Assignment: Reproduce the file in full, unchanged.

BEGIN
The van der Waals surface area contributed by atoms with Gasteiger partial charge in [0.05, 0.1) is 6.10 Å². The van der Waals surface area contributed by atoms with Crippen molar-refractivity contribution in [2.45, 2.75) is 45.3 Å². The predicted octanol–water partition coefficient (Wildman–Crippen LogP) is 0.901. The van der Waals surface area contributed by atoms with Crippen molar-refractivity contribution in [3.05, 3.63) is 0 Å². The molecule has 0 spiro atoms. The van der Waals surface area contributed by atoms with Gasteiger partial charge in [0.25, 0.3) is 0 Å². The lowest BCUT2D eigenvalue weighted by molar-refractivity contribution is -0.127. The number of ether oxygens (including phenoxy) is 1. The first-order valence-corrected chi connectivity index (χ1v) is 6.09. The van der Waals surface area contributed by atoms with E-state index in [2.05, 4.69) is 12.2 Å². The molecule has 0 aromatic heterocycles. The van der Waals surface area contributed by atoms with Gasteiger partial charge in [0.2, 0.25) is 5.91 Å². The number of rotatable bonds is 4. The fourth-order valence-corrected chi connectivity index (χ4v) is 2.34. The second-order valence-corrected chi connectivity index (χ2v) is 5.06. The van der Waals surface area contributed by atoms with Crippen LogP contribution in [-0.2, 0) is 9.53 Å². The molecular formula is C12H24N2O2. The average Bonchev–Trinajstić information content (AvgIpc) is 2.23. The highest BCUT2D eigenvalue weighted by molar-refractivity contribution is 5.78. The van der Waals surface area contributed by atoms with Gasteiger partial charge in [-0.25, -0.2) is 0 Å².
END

The van der Waals surface area contributed by atoms with Gasteiger partial charge in [0.05, 0.1) is 6.10 Å². The van der Waals surface area contributed by atoms with Crippen molar-refractivity contribution in [2.45, 2.75) is 45.3 Å². The predicted octanol–water partition coefficient (Wildman–Crippen LogP) is 0.901. The van der Waals surface area contributed by atoms with Crippen molar-refractivity contribution in [3.05, 3.63) is 0 Å². The molecule has 0 spiro atoms. The van der Waals surface area contributed by atoms with Gasteiger partial charge in [0.25, 0.3) is 0 Å². The lowest BCUT2D eigenvalue weighted by molar-refractivity contribution is -0.127. The number of ether oxygens (including phenoxy) is 1. The first-order valence-corrected chi connectivity index (χ1v) is 6.09. The van der Waals surface area contributed by atoms with E-state index in [2.05, 4.69) is 12.2 Å². The molecule has 0 aromatic heterocycles. The van der Waals surface area contributed by atoms with Gasteiger partial charge in [0.2, 0.25) is 5.91 Å². The number of rotatable bonds is 4. The fourth-order valence-corrected chi connectivity index (χ4v) is 2.34. The second-order valence-corrected chi connectivity index (χ2v) is 5.06. The van der Waals surface area contributed by atoms with Crippen LogP contribution in [-0.2, 0) is 9.53 Å². The molecular formula is C12H24N2O2. The average Bonchev–Trinajstić information content (AvgIpc) is 2.23. The highest BCUT2D eigenvalue weighted by molar-refractivity contribution is 5.78. The van der Waals surface area contributed by atoms with Gasteiger partial charge in [-0.25, -0.2) is 0 Å².